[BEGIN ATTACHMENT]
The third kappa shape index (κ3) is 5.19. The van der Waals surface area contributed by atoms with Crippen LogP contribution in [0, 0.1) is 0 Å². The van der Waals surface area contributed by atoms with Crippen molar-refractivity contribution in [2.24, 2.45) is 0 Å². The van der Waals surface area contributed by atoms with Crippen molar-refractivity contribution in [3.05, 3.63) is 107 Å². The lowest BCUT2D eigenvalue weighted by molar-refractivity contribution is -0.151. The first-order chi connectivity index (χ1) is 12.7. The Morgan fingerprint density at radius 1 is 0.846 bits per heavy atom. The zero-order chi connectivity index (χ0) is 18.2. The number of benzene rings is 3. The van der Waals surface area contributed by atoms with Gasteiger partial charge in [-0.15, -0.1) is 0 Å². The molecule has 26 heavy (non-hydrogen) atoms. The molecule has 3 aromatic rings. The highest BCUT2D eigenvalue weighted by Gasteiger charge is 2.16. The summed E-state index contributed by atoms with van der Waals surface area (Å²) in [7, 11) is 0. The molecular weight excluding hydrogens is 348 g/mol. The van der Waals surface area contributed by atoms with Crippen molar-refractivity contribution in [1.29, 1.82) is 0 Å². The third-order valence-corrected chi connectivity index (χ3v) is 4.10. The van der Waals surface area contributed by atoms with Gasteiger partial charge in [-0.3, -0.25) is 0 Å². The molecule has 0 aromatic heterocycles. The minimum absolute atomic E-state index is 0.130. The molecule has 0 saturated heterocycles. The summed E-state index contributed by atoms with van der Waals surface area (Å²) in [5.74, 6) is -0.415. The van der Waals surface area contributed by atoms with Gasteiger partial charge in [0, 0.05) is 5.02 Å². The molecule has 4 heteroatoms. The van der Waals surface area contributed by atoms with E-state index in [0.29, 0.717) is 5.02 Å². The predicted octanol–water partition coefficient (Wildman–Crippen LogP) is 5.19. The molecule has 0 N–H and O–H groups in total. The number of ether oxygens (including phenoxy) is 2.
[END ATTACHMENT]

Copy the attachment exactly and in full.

The third kappa shape index (κ3) is 5.19. The van der Waals surface area contributed by atoms with Crippen LogP contribution in [0, 0.1) is 0 Å². The van der Waals surface area contributed by atoms with Crippen molar-refractivity contribution in [2.24, 2.45) is 0 Å². The van der Waals surface area contributed by atoms with Crippen molar-refractivity contribution in [3.05, 3.63) is 107 Å². The lowest BCUT2D eigenvalue weighted by molar-refractivity contribution is -0.151. The first-order chi connectivity index (χ1) is 12.7. The Morgan fingerprint density at radius 1 is 0.846 bits per heavy atom. The zero-order chi connectivity index (χ0) is 18.2. The number of benzene rings is 3. The van der Waals surface area contributed by atoms with Gasteiger partial charge in [-0.15, -0.1) is 0 Å². The molecule has 26 heavy (non-hydrogen) atoms. The molecule has 3 aromatic rings. The highest BCUT2D eigenvalue weighted by Gasteiger charge is 2.16. The summed E-state index contributed by atoms with van der Waals surface area (Å²) in [7, 11) is 0. The molecular weight excluding hydrogens is 348 g/mol. The van der Waals surface area contributed by atoms with Crippen molar-refractivity contribution in [1.29, 1.82) is 0 Å². The third-order valence-corrected chi connectivity index (χ3v) is 4.10. The van der Waals surface area contributed by atoms with Gasteiger partial charge in [-0.3, -0.25) is 0 Å². The molecule has 0 aromatic heterocycles. The minimum absolute atomic E-state index is 0.130. The molecule has 0 saturated heterocycles. The summed E-state index contributed by atoms with van der Waals surface area (Å²) in [5.74, 6) is -0.415. The van der Waals surface area contributed by atoms with Gasteiger partial charge in [0, 0.05) is 5.02 Å². The molecule has 4 heteroatoms. The van der Waals surface area contributed by atoms with E-state index in [0.29, 0.717) is 5.02 Å². The predicted octanol–water partition coefficient (Wildman–Crippen LogP) is 5.19. The molecule has 0 N–H and O–H groups in total. The number of ether oxygens (including phenoxy) is 2.